2)     Network, network and network some more

Marina advises you should use your networks to meet the people who can lead you to opportunities. That should involve a mix of board recruiters, company directors and colleagues.

“Don’t be afraid to ask someone to introduce you,” says Marina, “There is a lot of hustle involved in becoming visible to the right people.”

Andrea agrees that securing board roles takes methodical networking and constant searching for the right boards.

“Board roles sometimes only last four to five years, as there might be a takeover or conflict of interest, so you might move on early.

A full portfolio of ASX board roles is around four to five companies, and it can take up to a year to land a board role, so you’re essentially looking for potential board roles every year.”

3)     Grow your expertise at an executive level

Marina believes it is important to have solid executive experience at the highest level for your area of expertise. “This is the initial value that you will bring to a board, alongside any specific form of diversity or personal experience,” says Marina.

4)     Invest in the right education

With an MBA and the AICD Company Director’s Course under her belt, Marina is a big believer in lifelong learning to become ready for new board roles.

“Do the AICD course and any other form of business-focused training or education,” says Marina. “Education will ensure that when you do join your first board, you will know what’s involved, including the risks.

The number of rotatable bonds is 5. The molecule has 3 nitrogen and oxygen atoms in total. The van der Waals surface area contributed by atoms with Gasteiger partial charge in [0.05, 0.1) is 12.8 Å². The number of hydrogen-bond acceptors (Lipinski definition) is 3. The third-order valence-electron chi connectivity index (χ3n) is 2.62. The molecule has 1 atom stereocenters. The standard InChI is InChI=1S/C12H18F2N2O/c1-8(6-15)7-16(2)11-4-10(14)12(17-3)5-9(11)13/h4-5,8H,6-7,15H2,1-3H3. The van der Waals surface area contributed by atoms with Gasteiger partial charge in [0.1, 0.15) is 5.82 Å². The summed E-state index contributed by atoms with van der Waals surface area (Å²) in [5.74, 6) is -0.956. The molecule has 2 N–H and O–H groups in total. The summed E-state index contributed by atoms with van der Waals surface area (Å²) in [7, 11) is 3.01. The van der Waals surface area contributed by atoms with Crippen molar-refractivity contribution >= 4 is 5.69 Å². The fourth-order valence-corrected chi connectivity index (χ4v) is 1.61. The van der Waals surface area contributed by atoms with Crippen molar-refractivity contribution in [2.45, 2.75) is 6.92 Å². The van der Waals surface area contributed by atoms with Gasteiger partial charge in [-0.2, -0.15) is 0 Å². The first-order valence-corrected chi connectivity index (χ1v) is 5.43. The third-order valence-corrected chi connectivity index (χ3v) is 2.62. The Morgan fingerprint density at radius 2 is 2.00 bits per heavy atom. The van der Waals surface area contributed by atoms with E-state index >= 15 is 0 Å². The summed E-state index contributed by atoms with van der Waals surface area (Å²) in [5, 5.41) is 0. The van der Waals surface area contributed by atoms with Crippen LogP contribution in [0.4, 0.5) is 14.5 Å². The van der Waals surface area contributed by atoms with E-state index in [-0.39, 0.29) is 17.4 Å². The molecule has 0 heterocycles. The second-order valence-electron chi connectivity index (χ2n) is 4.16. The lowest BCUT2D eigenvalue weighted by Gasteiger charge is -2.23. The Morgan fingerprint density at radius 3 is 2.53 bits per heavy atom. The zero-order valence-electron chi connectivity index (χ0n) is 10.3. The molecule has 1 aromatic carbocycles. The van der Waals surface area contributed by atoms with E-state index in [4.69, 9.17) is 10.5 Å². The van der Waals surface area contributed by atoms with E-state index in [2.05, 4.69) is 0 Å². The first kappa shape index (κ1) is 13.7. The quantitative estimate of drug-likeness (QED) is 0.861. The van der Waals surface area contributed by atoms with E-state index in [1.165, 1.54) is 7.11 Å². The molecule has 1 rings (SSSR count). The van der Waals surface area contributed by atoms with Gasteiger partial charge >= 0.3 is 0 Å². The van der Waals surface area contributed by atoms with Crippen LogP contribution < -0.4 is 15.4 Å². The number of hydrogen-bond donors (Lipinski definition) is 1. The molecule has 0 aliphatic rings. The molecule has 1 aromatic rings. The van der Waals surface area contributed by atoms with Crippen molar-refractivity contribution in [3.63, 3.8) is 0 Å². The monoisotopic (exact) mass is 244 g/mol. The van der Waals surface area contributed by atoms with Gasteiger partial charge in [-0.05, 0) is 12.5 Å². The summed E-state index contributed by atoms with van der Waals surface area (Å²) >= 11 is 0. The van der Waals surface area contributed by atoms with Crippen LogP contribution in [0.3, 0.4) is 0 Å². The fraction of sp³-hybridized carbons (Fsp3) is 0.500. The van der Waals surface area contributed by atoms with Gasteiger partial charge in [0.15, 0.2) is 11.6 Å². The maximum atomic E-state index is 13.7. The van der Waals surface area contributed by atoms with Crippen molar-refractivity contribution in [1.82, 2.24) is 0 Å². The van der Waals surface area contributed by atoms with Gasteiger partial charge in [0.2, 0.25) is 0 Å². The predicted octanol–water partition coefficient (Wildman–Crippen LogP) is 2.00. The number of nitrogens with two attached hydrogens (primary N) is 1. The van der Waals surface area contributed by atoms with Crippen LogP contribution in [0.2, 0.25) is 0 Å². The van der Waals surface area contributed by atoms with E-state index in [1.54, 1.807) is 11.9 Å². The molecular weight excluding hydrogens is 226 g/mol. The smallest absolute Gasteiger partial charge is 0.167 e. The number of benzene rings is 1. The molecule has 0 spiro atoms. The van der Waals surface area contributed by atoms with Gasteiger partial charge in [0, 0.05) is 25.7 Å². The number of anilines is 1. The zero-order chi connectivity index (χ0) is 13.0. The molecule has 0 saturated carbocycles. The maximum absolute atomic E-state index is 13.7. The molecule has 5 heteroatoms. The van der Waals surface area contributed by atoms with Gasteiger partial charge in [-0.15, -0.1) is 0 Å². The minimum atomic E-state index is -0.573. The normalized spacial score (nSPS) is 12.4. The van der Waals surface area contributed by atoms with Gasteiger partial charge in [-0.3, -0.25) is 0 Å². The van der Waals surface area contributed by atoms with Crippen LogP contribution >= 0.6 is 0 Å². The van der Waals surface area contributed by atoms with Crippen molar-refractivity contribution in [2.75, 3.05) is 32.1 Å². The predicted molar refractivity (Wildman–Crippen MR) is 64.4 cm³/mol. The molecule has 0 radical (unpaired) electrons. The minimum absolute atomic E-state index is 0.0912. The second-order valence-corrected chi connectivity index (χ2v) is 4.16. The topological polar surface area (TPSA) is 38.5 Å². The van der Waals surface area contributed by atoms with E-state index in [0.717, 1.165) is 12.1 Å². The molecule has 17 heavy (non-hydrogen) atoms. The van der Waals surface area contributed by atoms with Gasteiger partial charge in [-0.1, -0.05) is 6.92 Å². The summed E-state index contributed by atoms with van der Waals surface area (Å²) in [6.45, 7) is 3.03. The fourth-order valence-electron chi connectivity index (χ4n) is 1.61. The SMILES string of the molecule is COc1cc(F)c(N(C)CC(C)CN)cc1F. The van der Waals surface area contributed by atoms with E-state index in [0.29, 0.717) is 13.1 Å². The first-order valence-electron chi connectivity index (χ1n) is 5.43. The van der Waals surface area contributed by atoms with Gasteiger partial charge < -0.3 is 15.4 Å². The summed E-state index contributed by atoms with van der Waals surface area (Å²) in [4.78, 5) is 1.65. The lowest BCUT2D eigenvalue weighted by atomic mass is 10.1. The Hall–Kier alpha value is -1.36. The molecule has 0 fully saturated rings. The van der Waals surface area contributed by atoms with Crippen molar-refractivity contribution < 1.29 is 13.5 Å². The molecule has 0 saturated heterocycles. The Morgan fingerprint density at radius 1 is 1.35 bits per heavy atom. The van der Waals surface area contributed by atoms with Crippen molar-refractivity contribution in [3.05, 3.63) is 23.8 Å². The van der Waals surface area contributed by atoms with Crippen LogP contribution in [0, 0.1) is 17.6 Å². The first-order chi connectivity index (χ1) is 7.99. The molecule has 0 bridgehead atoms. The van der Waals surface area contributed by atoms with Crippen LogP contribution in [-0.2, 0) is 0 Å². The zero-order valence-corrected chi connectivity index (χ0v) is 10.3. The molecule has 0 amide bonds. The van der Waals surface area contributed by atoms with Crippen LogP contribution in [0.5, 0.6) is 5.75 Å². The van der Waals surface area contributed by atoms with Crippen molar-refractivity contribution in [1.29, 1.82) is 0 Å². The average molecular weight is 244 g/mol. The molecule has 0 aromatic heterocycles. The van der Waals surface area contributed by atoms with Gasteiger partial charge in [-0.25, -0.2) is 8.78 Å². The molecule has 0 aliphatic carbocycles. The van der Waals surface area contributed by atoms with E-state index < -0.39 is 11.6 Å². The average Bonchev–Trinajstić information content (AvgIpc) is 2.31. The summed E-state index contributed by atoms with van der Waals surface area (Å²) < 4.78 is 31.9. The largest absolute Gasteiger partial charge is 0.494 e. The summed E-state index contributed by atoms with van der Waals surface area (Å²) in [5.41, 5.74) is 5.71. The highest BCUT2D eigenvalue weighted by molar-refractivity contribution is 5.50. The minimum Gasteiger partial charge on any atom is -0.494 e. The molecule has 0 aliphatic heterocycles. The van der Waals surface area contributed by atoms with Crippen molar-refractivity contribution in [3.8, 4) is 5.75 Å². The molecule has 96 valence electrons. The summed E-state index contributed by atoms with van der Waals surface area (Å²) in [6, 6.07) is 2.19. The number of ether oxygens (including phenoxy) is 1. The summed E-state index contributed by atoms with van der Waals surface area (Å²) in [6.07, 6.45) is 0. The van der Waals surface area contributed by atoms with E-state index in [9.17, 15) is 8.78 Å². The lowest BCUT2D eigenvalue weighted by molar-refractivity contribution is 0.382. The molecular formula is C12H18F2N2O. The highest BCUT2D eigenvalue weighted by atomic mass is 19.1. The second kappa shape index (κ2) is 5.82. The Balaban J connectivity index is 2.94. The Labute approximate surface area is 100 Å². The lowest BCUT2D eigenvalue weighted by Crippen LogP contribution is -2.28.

Read more: Insider strategies to get your idea approved by the Board

Diversity pays dividends

According to Terry, many studies show that diversity on boards can help manage the holistic performance of companies better.

Marina agrees that the value of diversity helps service stakeholders and customers better. “Gender diversity is important from a business perspective because directors bring their experiences and perceptions to the board table and, generally, women will have experienced the world differently to men. In order to have the full customer perspective, you need to understand the differences.”

However, Terry cautions that without systemic and social change, the 30 per cent ratio on boards for female inclusion may struggle to rise further.

“The two greatest barriers from our research were the lack of universal, affordable child care and persistent gender role stereotypes,” Dr Fitzsimmons said.

“We need a national strategy for workplace gender equality to help Australia increase the pipeline of women leaders.

“While we’ve broken one ceiling, we will hit another as women try to progress into C-Suite roles until we address these issues.”

Andrea believes education and research can help, “I think gender parity on boards needs the focus that organisations like UQ and the AICD provide to draw attention to the issue.”

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Dr Terry Fitzsimmons profile picture

Dr Terry Fitzsimmons

Dr Terry Fitzsimmons

Dr Terry Fitzsimmons is a Senior Lecturer in Leadership with the University of Queensland Business School and UQ MBA program. He is the Director of the AIBE Centre for Gender Equality in the Workplace, and Managing Director of the Australian Gender Equality Council (AGEC). Terry has worked with many of Australia’s largest firms on their diversity programs. He is also part of the Process and Practice Studies Research Hub.